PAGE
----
I do have a tip in terms of gear that works for me. I started out using my 5DII and the 35 1.4 ZE and 100 ZE from Zeiss. My son had lovely blue eyes in his first months and those lenses made for very rich blues. I was very happy with that and the manual focus worked too. I then made the switch to the Sony A7RII (for other reasons). I know how this might sound, but my keeper rate skyrocketed. Again, I know how it sounds, but that eye-af that I thought was a gimmick I would never use, actually works. In tracking mode! This means I can casually talk to my son (who now tends to run rather than sit), and just focus on the composition regardless of focus point while keeping the eye-af button pressed. The camera flawlessly (not a hyperbole) follows. Everyone’s standard differs and that makes communicating on these matters difficult. But I’m a stickler for in focus eyeballs and the 100 Zeiss taught me what sharpness is. The Sony gives me sharp photographs with in focus eyeballs that require a minimum of time to take. This allows me to capture moments and looks on his face that can keep the percentage of ‘cute portraits’ I share down. 🙂

    • Congratulations!

      I have no objection to making as many baby/family images as you want, but I think some judicious curation/judgement is required before sharing. I honestly don’t think other people find them that interesting if it’s not your own child; these are probably the few images of Sophie I’ll post and then only to illustrate an article – rather than her being de-facto subject matter for everything. I understand the urge to document and record and make the most of a very transient period in life, but the audience might be limited 🙂

      When I had the 7R2 I did try it (yes, with eye-AF) – but it just didn’t work for me.

  19. Such a a wonderful article Ming. And very helpful. So a Q for every room? 🙂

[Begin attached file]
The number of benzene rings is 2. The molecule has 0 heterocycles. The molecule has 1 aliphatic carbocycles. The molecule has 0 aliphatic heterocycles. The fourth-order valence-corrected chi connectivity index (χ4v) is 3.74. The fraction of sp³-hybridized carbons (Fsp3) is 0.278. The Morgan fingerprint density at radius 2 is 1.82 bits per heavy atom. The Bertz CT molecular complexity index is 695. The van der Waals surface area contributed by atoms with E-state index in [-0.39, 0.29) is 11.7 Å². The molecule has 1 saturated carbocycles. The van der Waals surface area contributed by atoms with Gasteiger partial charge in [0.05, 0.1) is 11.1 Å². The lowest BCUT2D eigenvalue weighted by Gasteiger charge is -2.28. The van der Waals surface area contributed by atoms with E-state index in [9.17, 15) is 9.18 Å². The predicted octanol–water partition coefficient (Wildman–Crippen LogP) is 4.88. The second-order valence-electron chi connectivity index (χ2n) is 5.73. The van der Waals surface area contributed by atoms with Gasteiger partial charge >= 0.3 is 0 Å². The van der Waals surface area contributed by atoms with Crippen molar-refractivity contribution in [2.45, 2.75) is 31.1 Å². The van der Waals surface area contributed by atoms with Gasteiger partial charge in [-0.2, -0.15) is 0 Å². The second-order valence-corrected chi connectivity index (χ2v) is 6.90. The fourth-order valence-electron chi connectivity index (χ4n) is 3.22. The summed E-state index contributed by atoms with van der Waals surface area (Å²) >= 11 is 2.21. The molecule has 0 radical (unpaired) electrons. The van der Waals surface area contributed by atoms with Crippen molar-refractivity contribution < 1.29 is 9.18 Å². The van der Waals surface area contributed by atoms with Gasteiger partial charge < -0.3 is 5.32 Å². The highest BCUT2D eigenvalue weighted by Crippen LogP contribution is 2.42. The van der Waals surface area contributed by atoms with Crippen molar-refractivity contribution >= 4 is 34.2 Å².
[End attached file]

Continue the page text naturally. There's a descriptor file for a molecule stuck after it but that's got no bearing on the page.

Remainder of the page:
20. Great photos. Most high quality baby photos seem to be having the baby posed with other soft objects or wearing goofy clothes. Enjoyed seeing your take on the subject!

    • We can’t stand the goofy clothes, and well, as useful as soft objects are to distract them, Sophie will have none of it. She’ll munch on my lens cap instead. 😛

  21. Jef in Dallas says:

    Ming, congratulations on Sophie! My son was born 4 months ago and he often likes to sit on my lap and stare at your ultraprint ‘Only the Clouds are Free’. That and ceiling fans.

  22. Thanks for the timely info!!! It couldn’t have happened at a better time! I will be sharing this with the two new parents to be in my life!!! Sophie looks radiant! She has outstanding parents and know it!!!

  23. I’ve always been curious about your approach to personal photography, and always understood why you might like to keep that mostly private. All that to say, thanks for a small window into this aspect of your photography/life. My curious three year old girl recently decided that it was more fun to be on the other side of the camera, so almost every time the camera came out she was right next to me wanting to look at the screen and push the button. So I recently picked up an old Fuji xp50 shock/waterproof camera on eBay for $30. She’s having great fun with it, and it’s cheap insurance for my own camera. And it’s amazing to see how quickly they pick up on things, how she learned to hold it carefully, how to look at pictures afterwards, etc… Anyway, you have a lot to look forward to and things will change as soon or sooner than you figure it out. Thanks again, I hope this is a subject to which you will return over the years. Cheers from Arkansas.

    • Personal photography is my window for experimentation. I try things that might or might not work or be worth pursuing elsewhere, hence one of the reasons I seldom show those images (aside from the subject matter). I’m planning to get Sophie her own camera if the interest is there…and yes, the waterproof/shockproof/rubberized candidates are top of the list. 🙂 I think it’d make a very interesting record for them to look at later on – perhaps they’ll remember the early years we tend to forget as we get older…

      • Jonathan K says:

        That’s a good idea, she’d probably get a kick out of it when she’s older anyway. I might have to do a little culling and editing, maybe pick the top three of the twenty-two pictures she took of the back of the front car seat this morning. 🙂 It’ll be interesting to see if/how this affects generations that grow up with digital photography and ubiquitous smartphone cameras and the huge quantity of photos they’ll have to decide if they want to keep track of the rest of their life. As comedian Jim Gaffigan said, “I have more pictures of my children than my dad ever looked at me.”